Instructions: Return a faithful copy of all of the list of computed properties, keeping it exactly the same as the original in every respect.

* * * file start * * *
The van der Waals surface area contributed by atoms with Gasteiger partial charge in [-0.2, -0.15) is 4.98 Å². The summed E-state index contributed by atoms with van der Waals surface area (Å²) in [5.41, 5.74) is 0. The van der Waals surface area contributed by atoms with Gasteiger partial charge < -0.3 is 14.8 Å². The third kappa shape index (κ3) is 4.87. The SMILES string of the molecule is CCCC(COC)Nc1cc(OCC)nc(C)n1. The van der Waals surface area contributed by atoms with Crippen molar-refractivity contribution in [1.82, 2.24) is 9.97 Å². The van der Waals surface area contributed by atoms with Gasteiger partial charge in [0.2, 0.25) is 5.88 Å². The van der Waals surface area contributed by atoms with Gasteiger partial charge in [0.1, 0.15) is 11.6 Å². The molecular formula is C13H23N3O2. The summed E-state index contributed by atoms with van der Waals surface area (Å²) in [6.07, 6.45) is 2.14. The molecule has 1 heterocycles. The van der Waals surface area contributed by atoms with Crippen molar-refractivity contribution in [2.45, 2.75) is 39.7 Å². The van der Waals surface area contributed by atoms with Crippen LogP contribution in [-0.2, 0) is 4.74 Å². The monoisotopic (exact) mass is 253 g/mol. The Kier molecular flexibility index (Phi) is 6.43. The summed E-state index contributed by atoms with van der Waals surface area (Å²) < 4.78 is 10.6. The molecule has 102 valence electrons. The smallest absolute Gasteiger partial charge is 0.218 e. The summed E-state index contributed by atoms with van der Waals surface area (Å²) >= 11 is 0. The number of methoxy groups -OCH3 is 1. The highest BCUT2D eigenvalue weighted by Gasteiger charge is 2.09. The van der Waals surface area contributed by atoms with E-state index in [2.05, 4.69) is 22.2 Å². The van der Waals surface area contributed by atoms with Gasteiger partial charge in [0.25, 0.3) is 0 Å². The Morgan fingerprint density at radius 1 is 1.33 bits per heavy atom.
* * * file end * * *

The van der Waals surface area contributed by atoms with Gasteiger partial charge in [-0.2, -0.15) is 4.98 Å². The summed E-state index contributed by atoms with van der Waals surface area (Å²) in [5.41, 5.74) is 0. The van der Waals surface area contributed by atoms with Gasteiger partial charge < -0.3 is 14.8 Å². The third kappa shape index (κ3) is 4.87. The SMILES string of the molecule is CCCC(COC)Nc1cc(OCC)nc(C)n1. The van der Waals surface area contributed by atoms with Crippen molar-refractivity contribution in [1.82, 2.24) is 9.97 Å². The van der Waals surface area contributed by atoms with Gasteiger partial charge in [0.2, 0.25) is 5.88 Å². The van der Waals surface area contributed by atoms with Gasteiger partial charge in [0.1, 0.15) is 11.6 Å². The molecular formula is C13H23N3O2. The summed E-state index contributed by atoms with van der Waals surface area (Å²) in [6.07, 6.45) is 2.14. The molecule has 1 heterocycles. The van der Waals surface area contributed by atoms with Crippen molar-refractivity contribution in [2.45, 2.75) is 39.7 Å². The van der Waals surface area contributed by atoms with Crippen LogP contribution in [-0.2, 0) is 4.74 Å². The monoisotopic (exact) mass is 253 g/mol. The Kier molecular flexibility index (Phi) is 6.43. The summed E-state index contributed by atoms with van der Waals surface area (Å²) < 4.78 is 10.6. The molecule has 102 valence electrons. The smallest absolute Gasteiger partial charge is 0.218 e. The summed E-state index contributed by atoms with van der Waals surface area (Å²) >= 11 is 0. The number of methoxy groups -OCH3 is 1. The highest BCUT2D eigenvalue weighted by Gasteiger charge is 2.09. The van der Waals surface area contributed by atoms with E-state index in [2.05, 4.69) is 22.2 Å². The van der Waals surface area contributed by atoms with Gasteiger partial charge in [0.25, 0.3) is 0 Å². The Morgan fingerprint density at radius 1 is 1.33 bits per heavy atom.